However, the location of a playground, river, ocean, pond, or garden around a kindergarten showed no association with enterobiasis. In addition, frequency and methods used in cleaning rooms, toys, and bathrooms showed no correlation with enterobiasis (data not shown). Although we found no eggs of E. vermicularis from surveyed objects in the 46 kindergartens, eggs with some morphological resemblance to eggs of E. vermicularis were taken from 3 kindergartens (Fig. 1).
In our study, we also evaluated many individual risk factors; the rate of infection was significantly higher in boys (χ2=10.037, P=0.002), habit of thumb-sucking (χ2=7.636, P=0.006), number of siblings (χ2=4.396, P=0.036), and medication for treatment of pinworm infection (χ2=7.120, P=0.028) (data not shown), which are known as important personal risk factors for enterobiasis [4,6,9,11,12]. However, enterobiasis was not associated with time of contact with soil material in playgrounds (data not shown). This result indicated that egg transmission of enterobiasis in Korea might occur through contact with infected colleagues, objects contaminated with eggs, and egg-containing dust rather than mediated by soil. In some developing countries, soil transmission is one of the most important modes of transmission of enterobiasis [2,10].
To evaluate air transmission of enterobiasis in kindergartens, we investigated dust of rooms in all of the kindergartens. As a result, we found no eggs of E. vermicularis from furniture, books, and toys in children's classrooms. Although we found some morphological resemblance to eggs of E. vermicularis in dust of the room, we could not confirm these as eggs of E. vermicularis. Further studies should be conducted in order to demonstrate the possibility of air transmission in kindergartens in Korea. In addition, new methods, such as PCR and western blot analysis, will be considered for use in identification of the egg-like objectss.
In conclusion, according to our results, foundation of a kindergarten, location of a kindergarten in a residential area, and numbers of children were environmental risk factors associated with enterobiasis in Korea. Although we found some possibility of air transmission of enterobiasis in Korea, more information should be gathered in order to determine the exact mode of transmission of enterobiasis in Korea.


This research was supported by the Basic Science Research Program through the National Research Foundation of Korea funded by the Ministry of Education, Science and Technology, Korea (2012R1A1A1015664). This research was supported by the Korea Association of Health Promotion.


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Fig. 1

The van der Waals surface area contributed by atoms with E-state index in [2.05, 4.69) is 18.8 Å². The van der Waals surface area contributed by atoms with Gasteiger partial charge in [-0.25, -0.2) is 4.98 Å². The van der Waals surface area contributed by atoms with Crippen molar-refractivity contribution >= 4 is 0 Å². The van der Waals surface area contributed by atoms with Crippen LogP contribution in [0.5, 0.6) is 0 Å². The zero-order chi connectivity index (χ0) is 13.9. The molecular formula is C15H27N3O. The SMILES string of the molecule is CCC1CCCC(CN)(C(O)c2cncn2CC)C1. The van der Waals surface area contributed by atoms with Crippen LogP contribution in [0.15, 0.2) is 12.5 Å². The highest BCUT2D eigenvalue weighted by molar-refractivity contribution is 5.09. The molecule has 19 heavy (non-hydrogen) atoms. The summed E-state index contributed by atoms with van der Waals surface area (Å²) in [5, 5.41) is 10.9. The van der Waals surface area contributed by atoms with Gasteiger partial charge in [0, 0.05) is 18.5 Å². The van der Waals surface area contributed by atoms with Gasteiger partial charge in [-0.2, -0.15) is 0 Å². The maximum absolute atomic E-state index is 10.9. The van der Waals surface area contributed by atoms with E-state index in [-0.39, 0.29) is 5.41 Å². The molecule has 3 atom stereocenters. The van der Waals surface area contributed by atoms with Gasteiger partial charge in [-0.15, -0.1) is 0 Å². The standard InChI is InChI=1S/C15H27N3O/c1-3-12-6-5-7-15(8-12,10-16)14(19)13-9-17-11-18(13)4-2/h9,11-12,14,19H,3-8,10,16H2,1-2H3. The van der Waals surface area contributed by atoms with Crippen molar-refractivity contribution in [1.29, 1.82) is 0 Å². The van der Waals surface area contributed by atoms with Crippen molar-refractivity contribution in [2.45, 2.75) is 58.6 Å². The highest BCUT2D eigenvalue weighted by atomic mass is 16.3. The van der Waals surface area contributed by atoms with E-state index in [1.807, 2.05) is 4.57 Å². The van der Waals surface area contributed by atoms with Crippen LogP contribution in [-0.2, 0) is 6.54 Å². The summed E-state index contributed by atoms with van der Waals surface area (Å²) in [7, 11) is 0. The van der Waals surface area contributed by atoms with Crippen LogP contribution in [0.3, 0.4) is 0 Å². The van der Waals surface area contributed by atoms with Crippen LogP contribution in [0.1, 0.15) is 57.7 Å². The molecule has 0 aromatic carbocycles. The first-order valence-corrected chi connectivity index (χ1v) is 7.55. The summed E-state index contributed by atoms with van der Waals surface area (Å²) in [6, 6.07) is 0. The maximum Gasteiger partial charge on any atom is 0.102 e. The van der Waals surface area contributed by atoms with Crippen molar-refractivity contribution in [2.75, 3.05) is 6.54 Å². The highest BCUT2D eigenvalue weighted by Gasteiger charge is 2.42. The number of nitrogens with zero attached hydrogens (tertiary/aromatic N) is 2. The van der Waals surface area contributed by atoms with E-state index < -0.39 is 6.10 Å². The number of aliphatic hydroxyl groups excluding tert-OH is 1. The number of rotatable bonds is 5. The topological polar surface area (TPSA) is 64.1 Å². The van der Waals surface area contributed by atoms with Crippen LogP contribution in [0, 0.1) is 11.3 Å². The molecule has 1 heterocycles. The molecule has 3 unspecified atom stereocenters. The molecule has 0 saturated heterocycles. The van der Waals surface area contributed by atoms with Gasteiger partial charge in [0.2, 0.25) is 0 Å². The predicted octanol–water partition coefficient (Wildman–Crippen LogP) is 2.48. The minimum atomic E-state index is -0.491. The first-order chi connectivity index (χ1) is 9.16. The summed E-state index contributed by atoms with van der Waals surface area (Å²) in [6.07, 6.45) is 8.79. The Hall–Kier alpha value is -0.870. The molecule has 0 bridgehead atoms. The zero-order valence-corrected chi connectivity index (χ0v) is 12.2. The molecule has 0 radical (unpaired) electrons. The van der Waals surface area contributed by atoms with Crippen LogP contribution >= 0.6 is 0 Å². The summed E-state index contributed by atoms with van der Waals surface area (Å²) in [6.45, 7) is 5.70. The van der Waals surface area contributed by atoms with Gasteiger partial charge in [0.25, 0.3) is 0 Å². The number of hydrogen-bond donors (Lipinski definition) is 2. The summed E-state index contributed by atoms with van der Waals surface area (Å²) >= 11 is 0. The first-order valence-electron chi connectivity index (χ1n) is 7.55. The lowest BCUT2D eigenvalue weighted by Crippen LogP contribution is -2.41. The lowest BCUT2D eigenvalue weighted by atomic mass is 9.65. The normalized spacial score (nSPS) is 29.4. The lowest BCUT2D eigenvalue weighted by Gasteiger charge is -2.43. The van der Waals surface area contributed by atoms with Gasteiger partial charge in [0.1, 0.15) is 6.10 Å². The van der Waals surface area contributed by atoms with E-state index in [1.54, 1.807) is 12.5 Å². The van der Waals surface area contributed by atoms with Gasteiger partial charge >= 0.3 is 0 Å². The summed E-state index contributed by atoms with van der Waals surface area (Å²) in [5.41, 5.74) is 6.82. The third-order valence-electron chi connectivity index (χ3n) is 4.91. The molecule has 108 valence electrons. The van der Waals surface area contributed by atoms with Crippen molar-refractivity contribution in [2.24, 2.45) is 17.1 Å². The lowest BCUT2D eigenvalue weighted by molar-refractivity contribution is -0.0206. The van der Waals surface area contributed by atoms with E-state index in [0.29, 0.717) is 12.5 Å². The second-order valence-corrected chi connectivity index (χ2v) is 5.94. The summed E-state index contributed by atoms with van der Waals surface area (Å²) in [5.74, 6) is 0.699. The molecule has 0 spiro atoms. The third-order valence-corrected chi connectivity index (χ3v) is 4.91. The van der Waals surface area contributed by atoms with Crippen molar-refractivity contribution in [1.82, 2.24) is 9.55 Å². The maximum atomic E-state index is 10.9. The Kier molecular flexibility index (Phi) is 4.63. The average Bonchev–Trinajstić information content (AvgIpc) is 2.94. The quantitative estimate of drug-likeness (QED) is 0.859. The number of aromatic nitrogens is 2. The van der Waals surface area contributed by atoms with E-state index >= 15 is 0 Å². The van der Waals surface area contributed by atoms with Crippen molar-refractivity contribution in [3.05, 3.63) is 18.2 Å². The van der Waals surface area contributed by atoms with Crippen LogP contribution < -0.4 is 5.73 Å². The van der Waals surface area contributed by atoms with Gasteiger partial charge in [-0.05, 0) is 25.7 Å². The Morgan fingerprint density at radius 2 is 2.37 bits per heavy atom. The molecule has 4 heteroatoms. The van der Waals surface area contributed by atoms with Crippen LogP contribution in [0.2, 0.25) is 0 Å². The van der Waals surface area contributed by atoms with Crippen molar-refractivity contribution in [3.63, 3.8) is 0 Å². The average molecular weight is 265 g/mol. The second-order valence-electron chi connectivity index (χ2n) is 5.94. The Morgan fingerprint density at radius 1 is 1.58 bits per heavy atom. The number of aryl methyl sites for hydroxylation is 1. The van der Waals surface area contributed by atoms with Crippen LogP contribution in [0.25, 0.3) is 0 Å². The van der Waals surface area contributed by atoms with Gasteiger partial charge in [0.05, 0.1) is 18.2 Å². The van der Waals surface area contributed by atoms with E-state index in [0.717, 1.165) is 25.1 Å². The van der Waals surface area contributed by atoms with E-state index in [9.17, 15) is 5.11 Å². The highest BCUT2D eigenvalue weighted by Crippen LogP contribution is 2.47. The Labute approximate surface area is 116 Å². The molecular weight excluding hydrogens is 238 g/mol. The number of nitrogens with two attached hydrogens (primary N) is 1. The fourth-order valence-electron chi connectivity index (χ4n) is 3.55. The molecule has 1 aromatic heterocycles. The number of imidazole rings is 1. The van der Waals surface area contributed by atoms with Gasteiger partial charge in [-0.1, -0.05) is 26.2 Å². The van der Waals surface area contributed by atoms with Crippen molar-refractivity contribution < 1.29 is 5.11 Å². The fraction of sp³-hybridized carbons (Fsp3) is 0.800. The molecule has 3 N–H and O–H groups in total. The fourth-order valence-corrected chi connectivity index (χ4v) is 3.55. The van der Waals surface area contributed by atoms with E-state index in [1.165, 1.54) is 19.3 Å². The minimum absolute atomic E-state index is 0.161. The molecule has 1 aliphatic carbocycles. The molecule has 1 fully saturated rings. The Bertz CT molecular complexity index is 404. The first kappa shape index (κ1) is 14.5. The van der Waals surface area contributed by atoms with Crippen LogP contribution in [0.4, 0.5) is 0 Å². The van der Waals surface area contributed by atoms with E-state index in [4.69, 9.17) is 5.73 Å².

Resemblances of E. vermicularis eggs collected from dust in class rooms in kindergartens. (A) E. vermicularis egg was isolated from a child. (B-F) Resemblances of E. vermicularis collected from dust of 3 kindergartens in U-city. Some resemblances were collected from 1 kindergarten (B&C, D&E) (×400, Bar=50 µm).
Table 1.
Egg positive rates of E. vermicularis infection among kindergarten children in Korea using descriptive statistics
Variables % (No. positive /No. examined children) (n=3,422) % (No. positive /No. examined kindergartens) (n=46)
City B 3.6 (36/1,010) 66.7 (12/18)
Y 3.9 (28/722) 56.3 (9/16)
U 8.3 (141/1,690) 91.7 (11/12)
Total 6.0 (205/3,422) 69.6 (32/46)
Table 2.
Differences in E. vermicularis infection according to the characteristics of kindergartens using the Fisher's exact test
Variable N (%)
Positive group (n=32) Negative group (n=14)
Foundation Public (National) 2 (25.0) 6 (75.0) 0.006
Private 30 (78.9) 8 (21.1)
Location In residential area 26 (74.3) 9 (25.7) 0.208
Peripheral region 6 (54.5) 5 (45.5)
Agricultural field within 100 m Yes 4 (40.0) 6 (60.0) 0.031
No 28 (77.8) 8 (22.2)
Playground within 100 m Yes 17 (81.0) 4 (19.0) 0.111
No 15 (60.0) 10 (40.0)
Pond within 100 m Yes 1 (100) 0 (0.0) 0.696
No 31 (68.9) 14 (31.1)
River (Ocean) within 100 m Yes 4 (57.1) 3 (42.9) 0.358
No 28 (71.8) 11 (28.2)
Playground in a kindergarten Yes 26 (66.7) 13 (33.3) 0.300
No 6 (85.7) 1 (14.3)
Garden in a kindergarten Yes 25 (67.6) 12 (32.4) 0.437
No 7 (77.8) 2 (22.2)
Table 3.
Correlation of E. vermicularis infection and characteristics of kindergartens using Spearman Rho
Variable Correlation coefficient (P-value)
No. of children Area of the facilities Facility area per child Class area per child
Infection rate 0.337 (0.022) 0.306 (0.069) -0.269 (0.113) -0.350 (0.017)